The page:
Ross Perotís inchoate Reform Party should be in the news a bit this weekend with its first state convention, in Los Angeles. The party is organized in all 50 states and intends to have its presidential ticket on the ballot in all 50, but its deepest organization is in California, which has the lionís share of electoral votes. I remain in regular, almost daily contact with the RP. Russ Verney, who is Perotís right hand man and the RPís national coordinating chairman, flew to Washington from Dallas last Thursday, expressly to meet with me over several hours, discussing the partyís potential and plans in this election year. An impressive fellow, low-keyed and direct, Verney joined Perot after serving in 1991-92 as executive director of the Democratic Party in New Hampshire. He knows what heís doing. Verneyís trip, which had no other purpose than to meet with me, was palpable evidence that Perot is serious about wanting a real contest for the partyís presidential ticket. I have for several weeks been discussing with them my idea of a ďdream ticketĒ of Jack Kemp and General Colin Powell. While I of course have discussed the idea with Jack, presenting it as an option that may ripen in August, he remains as cool and skeptical as almost everyone I know to the notion that the Reform Party has legs independent of Perot.
My interest is based on an assessment I made of Perot in early 1992, one which has not been greatly altered by the strange shape of the Perot campaign that followed. The only change in my opinion, as I have observed him these past four years, is that he may never be able to develop the political skills necessary to function in the Oval Office. He is the most successful entrepreneurial capitalist of my generation, having amassed a $3 billion fortune from a standing start by actually building a business -- as opposed to parleying bets on other businesses. But the intellectual chemistry required of a head of state is almost completely different than that required of a head of a commercial enterprise. Steve Forbes may be able to acquire it. Perot probably will not. He seems to have accepted this personal limitation, having told "Meet the Press" last month that he is probably too scarred to be the RPís presidential nominee. An extremely bright and determined man whose overriding motivation is his patriotism, Perot this time around in national politics genuinely seems willing to construct a mechanism that can elect the next President.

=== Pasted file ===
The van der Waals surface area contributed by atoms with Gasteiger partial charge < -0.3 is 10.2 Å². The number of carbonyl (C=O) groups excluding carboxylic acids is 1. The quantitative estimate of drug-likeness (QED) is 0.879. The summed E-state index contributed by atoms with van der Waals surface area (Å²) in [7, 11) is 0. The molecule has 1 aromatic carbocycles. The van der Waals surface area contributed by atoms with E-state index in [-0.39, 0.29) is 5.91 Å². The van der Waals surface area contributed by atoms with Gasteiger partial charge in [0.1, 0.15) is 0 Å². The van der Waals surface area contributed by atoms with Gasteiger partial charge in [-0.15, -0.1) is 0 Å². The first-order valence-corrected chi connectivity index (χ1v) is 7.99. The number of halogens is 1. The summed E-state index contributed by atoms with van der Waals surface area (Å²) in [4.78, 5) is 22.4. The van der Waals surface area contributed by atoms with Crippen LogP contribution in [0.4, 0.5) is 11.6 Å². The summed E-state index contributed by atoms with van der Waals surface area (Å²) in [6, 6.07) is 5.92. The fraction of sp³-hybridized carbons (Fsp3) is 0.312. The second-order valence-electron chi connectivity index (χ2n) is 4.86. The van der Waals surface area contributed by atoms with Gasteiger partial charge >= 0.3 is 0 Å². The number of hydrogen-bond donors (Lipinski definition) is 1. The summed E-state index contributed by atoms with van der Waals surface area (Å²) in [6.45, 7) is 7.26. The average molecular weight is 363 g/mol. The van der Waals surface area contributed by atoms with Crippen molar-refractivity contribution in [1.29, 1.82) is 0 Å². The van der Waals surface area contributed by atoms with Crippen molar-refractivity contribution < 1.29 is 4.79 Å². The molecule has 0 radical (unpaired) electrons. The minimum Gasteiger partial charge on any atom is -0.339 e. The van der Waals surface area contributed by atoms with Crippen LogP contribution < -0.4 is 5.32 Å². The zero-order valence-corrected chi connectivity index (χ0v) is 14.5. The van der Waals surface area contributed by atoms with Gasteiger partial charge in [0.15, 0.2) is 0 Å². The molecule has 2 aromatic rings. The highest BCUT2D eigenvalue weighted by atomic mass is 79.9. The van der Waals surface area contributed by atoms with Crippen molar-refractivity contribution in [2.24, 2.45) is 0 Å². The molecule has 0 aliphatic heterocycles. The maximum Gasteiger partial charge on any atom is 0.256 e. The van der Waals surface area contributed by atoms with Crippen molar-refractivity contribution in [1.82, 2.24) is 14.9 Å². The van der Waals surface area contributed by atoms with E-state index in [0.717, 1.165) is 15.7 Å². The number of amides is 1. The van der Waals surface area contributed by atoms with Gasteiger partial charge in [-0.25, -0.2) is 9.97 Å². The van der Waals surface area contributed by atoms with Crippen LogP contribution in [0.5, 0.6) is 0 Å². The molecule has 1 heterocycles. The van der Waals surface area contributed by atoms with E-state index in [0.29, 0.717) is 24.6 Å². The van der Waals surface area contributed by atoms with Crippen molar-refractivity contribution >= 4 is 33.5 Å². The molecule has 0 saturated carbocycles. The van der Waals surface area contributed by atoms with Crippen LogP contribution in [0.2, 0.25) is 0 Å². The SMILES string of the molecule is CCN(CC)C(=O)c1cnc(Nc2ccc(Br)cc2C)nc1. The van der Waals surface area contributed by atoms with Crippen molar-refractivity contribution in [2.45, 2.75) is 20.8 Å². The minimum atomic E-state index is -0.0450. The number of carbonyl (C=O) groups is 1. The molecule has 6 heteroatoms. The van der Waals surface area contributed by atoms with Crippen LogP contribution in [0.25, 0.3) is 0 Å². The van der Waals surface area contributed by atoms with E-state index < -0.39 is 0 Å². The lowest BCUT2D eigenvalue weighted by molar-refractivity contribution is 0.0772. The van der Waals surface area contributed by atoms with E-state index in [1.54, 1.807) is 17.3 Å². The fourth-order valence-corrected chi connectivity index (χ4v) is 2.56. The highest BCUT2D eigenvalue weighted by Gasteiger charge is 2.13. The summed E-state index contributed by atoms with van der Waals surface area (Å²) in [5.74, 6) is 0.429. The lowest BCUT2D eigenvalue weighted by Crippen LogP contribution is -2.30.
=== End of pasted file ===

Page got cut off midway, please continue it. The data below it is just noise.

According to Verney, the mechanism they are constructing provides for a nominating process that will be completely secure in eliminating any inherent bias to Perot. The nominating convention will most likely he held in August after the GOP convention in San Diego and before the Democratic Chicago convention. This is because four states require the nominees of all parties filed prior to August 24. Otherwise the RP convention would have been held over Labor Day. It will be the first electronic political convention in history, with voting permitted by e-mail. Only those citizens who signed petitions to qualify the RP on state ballots will be eligible to vote. Those who can vote by e-mail will be able to do so in what Verney says will be a foolproof system. Others will have paper ballots that will also be tallied in a secure system they have devised. The fact that the several hundred thousand people who have signed RP petitions have done so through random contacts in supermarkets and shopping malls thoroughly dilutes the voting weight of the active Perotistas, says Verney. Indeed, Perot has not yet decided whether he will make any attempt to have his own name placed in nomination. If no heavyweights at the level of a Kemp or Powell or Bill Bradley or Sam Nunn appear, presumably Perot will stand in. Otherwise not.